.. The ALJ found that the overall combination of actions that Lockheed took against Brown following her ethics complaint against Owen “created an abu- sive and ‘materially adverse’ work environment such that [Brown’s] resignation was a reasonable response to the actions of her employer.” Substantial evidence in the record overwhelmingly supports this finding. Before Brown made the ethics complaint, she occu- pied her own office, possessed an L-Code, and received very high performance ratings. After the complaint, her job privileges and conditions changed dramatically. Her job position seemed to be in constant jeopardy of elimination. Her performance ratings dropped. Jewell was hired in the Colorado Springs office to take over some of Brown’s communication duties, and he ultimately took over her office space. Brown faced visceral opposition from Gan when she applied for a promotional opportunity in the company.
As noted, Renstrom alleges that Crosier (the head grocery buyer for the Omaha distribution center) and Ebensteiner (the head grocery buyer for both the Fargo and Minot distribution centers) performed equal work for higher pay. There is no dispute that Crosier and Ebensteiner were paid more than Renstrom. …
The EPA was enacted in 1963 as an amendment to the Fair Labor Standards Act (“FLSA”)… . The term “establishment” appears throughout the FLSA—and, long before the EPA amended the FLSA, the term “establishment” had repeatedly been held to refer to “a distinct physical place of business” and not to an entire business or enterprise. A.H. Phillips, Inc. v. Walling, 324 U.S. 490, 496 (1945)… . Thus, when Congress enacted the EPA—and expressly limited application of the EPA to employees working at the same “establishment”—Congress was not writing on a blank slate. Instead, Congress was borrowing a term from elsewhere in the FLSA—a term that had acquired a well-settled meaning. There is absolutely no evidence that, in using the term “establishment,” Congress intended the term to have a broader Lockheed did not provide Brown with new adequate office space, asked her to work from home, and then demanded that she work at the jobsite without any space then available. Lockheed also removed her leadership position status, took her parking space, and gave it to her new supervisor. Lockheed refused to allow Brown to attend a ceremony at which she was to receive an award, and continued to keep Brown uncertain as to her job status. We agree with the ALJ that a reasonable person in Brown’s shoes would have found continued employment intolerable and would have been compelled to resign….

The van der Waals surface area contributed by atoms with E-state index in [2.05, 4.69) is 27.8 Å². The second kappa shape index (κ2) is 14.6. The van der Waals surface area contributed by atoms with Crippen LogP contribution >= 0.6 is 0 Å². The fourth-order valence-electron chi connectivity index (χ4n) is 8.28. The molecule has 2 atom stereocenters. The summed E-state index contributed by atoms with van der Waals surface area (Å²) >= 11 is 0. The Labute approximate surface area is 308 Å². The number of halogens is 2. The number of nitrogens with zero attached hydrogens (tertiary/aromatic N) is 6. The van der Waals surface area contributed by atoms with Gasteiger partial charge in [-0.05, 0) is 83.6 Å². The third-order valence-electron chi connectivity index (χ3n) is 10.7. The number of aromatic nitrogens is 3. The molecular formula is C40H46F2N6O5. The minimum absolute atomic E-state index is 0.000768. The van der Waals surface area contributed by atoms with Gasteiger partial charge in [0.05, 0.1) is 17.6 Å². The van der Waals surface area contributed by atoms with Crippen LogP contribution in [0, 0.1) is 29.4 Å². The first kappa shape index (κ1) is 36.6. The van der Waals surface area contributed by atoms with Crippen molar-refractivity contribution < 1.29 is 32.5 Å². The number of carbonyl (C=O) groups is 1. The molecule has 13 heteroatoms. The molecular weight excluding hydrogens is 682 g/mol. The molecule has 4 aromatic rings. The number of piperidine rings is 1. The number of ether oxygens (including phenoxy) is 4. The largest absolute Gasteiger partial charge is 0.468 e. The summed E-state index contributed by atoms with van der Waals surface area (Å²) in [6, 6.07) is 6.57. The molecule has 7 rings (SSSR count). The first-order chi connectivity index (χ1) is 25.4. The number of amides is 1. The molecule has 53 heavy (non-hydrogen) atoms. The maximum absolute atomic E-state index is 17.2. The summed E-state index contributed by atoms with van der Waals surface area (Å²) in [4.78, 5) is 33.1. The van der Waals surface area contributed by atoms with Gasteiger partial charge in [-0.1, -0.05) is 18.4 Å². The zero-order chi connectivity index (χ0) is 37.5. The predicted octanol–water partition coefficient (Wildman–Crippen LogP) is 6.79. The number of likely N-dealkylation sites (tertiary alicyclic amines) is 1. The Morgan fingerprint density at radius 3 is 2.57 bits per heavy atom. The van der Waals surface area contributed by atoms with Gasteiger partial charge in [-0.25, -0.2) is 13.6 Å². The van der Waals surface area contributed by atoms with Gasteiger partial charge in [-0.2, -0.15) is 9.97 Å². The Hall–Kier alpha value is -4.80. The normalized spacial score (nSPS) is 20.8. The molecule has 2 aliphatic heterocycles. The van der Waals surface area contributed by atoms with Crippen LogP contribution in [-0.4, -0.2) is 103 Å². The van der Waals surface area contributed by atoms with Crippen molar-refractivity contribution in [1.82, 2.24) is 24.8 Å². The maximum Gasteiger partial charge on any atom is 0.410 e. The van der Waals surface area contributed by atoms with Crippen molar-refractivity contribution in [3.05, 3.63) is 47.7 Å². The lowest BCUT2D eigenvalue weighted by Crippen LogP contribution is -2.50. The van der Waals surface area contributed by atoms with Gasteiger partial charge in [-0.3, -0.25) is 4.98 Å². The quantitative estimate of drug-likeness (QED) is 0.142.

Brown established that she engaged in protected activity under the Act and that Lockheed constructively discharged her because of her protected activity. Accordingly, we adopt the ALJ’s R. D. & O. and we AFFIRM the complaint.
1. What happened to Brown professionally and medically after she initiated the internal complaint that company vice president Owen had misused funds?
2. Speculate on whether the vice president of human resources had adequate organizational standing to protect Ms. Brown from employer retaliation.
3. Does reinstatement and $75,000 in back pay make Andrea Brown whole for the illegal activity of Lockheed